Composite Materials FAQ: Composites:

What are composite materials? Composites materials are a combination of two or more chemically different materials that when combined, produce a material with properties superior, or different, to the individual materials alone. When combinded, the materials must maintain their oringal state. For example, a metal wire suspended in a ceramic matrix such as concrete is a composite while two metals being combined is considered an alloy because they will not maintain a chemically seperate state.

Reinforcements :
Carbon Fiber is an synthetic fiber comprised of up to 95% pure carbon. Because of the interlocking crystalline structure of the carbon, these fibers have an extremely high tensile strength. It is made by heating Polyacrylonitrile (PAN) to exceedingly high temperatures 1000°C - 3000°C . Carbon fiber will exhibit different properties depending on the temperature used to create it. For example the higher the temperature, the higher the Modulus of Elasticity. In laymen's terms this means that carbon fiber manufactuered at higher temperature will be stiffer than carbon fiber at a relatively lower temperature. Carbon fiber fabric is comprised of thousands of strands of carbon fiber that are bundled together in various weaves and weights.
- Very high Strenght to Weight ratio
- Very high tensile strength
- Very high Modulus of Elasticity (Stiffness)
- Expensive

Fiberglass is a a fabric where strands of glass fibers are bundled together in different weaves. Unlike carbon fiber, fiberglass can be purchased in the form of cloth where long continuous stands of glass are woven into a fabric using a predetermined weave, or chopped strand mat where short strands of glass are formed randomly into a fabric and held together by a weak styrene styrene bonding agent. Fiberglass cloth has good direction strength while fibergas mat has a lower strenght but is equal in all directions. The two most common glass types are E-glass and S-glass. S-glass is a higher strength glass reinforcement, sometimes referred to as structural-glass, and as you can imagine it is a bit more expensive.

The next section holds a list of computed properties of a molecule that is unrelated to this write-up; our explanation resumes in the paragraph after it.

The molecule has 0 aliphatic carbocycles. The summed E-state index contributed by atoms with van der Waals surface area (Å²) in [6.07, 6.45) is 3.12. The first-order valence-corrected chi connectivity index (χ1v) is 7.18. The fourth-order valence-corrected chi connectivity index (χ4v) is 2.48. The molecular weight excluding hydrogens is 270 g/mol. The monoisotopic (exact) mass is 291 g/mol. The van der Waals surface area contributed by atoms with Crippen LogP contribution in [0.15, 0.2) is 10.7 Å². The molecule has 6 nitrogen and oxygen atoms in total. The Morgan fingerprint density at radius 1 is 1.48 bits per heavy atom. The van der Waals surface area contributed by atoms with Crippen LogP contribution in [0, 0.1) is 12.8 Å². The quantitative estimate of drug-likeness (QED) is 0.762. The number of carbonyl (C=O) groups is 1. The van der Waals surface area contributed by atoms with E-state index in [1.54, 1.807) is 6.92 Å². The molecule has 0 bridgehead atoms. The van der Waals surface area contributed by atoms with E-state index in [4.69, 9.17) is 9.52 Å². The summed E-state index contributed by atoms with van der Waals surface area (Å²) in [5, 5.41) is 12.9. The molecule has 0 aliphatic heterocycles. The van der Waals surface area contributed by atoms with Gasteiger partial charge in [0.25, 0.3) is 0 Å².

- Medium Strenght to Weight ratio
- Low tensile strength
- Low cost

KevlarŪ is an one of many types of aramid organic fibers. Kevlar is most commonly known for use in bulletproof vests. Kevlar has very good abrasion resistance, penitration resistances and is similar in strenght to fiberglass but is less dense so it has a higher strenght to weight ratio.
-High Modulus of Elasticity (Stiffness)
-High Strength to Weight ratio
-Low Electrical Conductivity
-High Chemical Resistance
-Low Thermal Shrinkage
-High Toughness (Work-To-Break)
-Excellent Dimensional Stability
-High Cut Resistance
-Flame Resistant, Self-Extinguishing

Spectra is a fabric/fiber made of Ultra High Molecular Weight Polyethylene or UHMWPE. It has excellent resistance to chemicals, water, and UV light. It is very durable, has a very low coefficient of friction and according to Honeywell, the producer of Spectra, has a 40% higher Strength to Weight Ratio than Kevlar.

Tow Count/Size is a measure of fibers in a strand. For example fabric with a rating of 3k means that the fabric is made from strands containing 3,000 individual fibers. 3K to 12K is the standard tow size but higher counts are available. A smaller tow size generally means more uniform properties and a higher quality product.

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